Huck reports from the ground in São Paulo, where right-wing protestors spent the night on the streets calling for the end of Brazil’s most progressive government in history.
Huck reports from the ground in São Paulo, where right-wing protestors spent the night on the streets calling for president Dilma Rousseff, who heads Brazil’s most progressive government in history, to step down.
The noise on São Paulo’s main avenue, Avenida Paulista, is deafening. From a distance, the mass of flags, Brazil jerseys and the thundering wall of noise – the horns, whistles and rowdy chanting – might easily be mistaken for a football match. But moving closer it becomes possible to make out the slogans, “Fora Dilma (Dilma out)” and “Lula vai para a prisão (Lula go to prison)”.
The overwhelming whiteness of the protestors stands out too in the famously diverse nation of Brazil. The people with dark skin are the ones passing through the crowd, selling water, beer, whistles and Brazilian flags, not partaking in the chanting. “The majority of people here are the highest classes, they are the majority.” explains Gustavo, 21, a business student. “We’re in the heart of the commercial district, so people that work here joined the protest.”
It’s not just geography that dictated these protests are distinctly middle class. Unlike most anti-government protests in the US or Europe (which typically have a leftward slant), this is a well-funded movement backed by the right-wing elite, against a progressive Worker’s Party (PT) government. The incumbents have a solid record when it comes to tackling inequality, and a strong voter base in Brazil’s working and lower-middle classes, their absence here is obvious. Despite limited participation, the unrest is dominating headlines; some would say this is stage-managed by the dominating Globo media network (think Fox News on steroids).
Still going strong into Thursday night, the protest began Wednesday evening, the wave of unrest sparked by a leaked phone call. The recording suggested Brazil’s president, Dilma Rousseff, had given her predecessor Luiz Inácio “Lula” da Silva a role in government to shield him from prosecution on charges of corruption, following his brief arrest in early March. After months of protests and dismal approval ratings, some commentators have suggested this could be the event that unseats Rousseff.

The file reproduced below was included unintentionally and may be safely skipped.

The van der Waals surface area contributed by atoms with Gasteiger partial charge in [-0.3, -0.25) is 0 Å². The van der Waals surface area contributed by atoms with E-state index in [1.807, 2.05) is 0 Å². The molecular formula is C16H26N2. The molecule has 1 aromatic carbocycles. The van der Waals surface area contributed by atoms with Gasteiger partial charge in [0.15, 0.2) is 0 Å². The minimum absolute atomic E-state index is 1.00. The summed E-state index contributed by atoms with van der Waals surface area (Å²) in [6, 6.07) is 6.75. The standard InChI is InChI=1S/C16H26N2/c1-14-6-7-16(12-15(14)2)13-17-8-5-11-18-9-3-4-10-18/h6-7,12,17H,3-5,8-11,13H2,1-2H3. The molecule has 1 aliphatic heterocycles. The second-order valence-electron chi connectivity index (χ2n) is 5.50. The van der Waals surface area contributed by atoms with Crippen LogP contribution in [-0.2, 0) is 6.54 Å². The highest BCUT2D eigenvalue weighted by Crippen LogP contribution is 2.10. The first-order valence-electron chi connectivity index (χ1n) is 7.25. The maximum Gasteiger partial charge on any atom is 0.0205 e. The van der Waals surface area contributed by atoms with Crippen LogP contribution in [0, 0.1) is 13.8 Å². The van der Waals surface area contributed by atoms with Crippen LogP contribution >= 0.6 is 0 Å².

Having held the presidency from 2003, the Worker’s Party are arguably the most progressive government in Brazil’s history. While commentators of all persuasions find much to criticise, they have a strong track record when it comes to tackling poverty, a threat to Brazil’s unequal social order. Redistributing the fruits of commodity-fueled economic boom over the last decade, PT have used pioneering welfare programmes, such as Bolsa Família, a conditional cash transfer to the country’s poorest families, to help lift forty million people out of poverty.
With demonstrations reported in 17 of Brazil’s 26 states on Wednesday, this is the latest in a series of anti-government protests, as the worst recession in decades continues. Brazilians are also confronting the biggest corruption scandal in their modern history; centred on the state oil company, Petrobras, which has implicated much of the country’s political and business elite.
A two-year investigation known as Operation Carwash uncovered a wide-scale kickback and bribery scheme at the company. The findings suggested money was being extracted through malpractice, cash that was being funnelled to political parties, including Lula and Rousseff’s party, PT. Corruption at the state oil giant dates back far beyond this government, and was rife during the regime of former president Fernando Henrique Cardoso (1995-2003) of the PSDB party, who in his memoirs admitted hearing about it during his term in office – but chose not to investigate. Many are asking where the protestors were back then.
“I don’t know if this is a revolution, but it’s the start. I don’t know if we can do this, but we’re trying,” explains Audrea, 17, an advertising and marketing student at Faculdade Cásper Líbero, a private university in São Paulo. “We want a better country. We need more people, we need the whole country on the street.”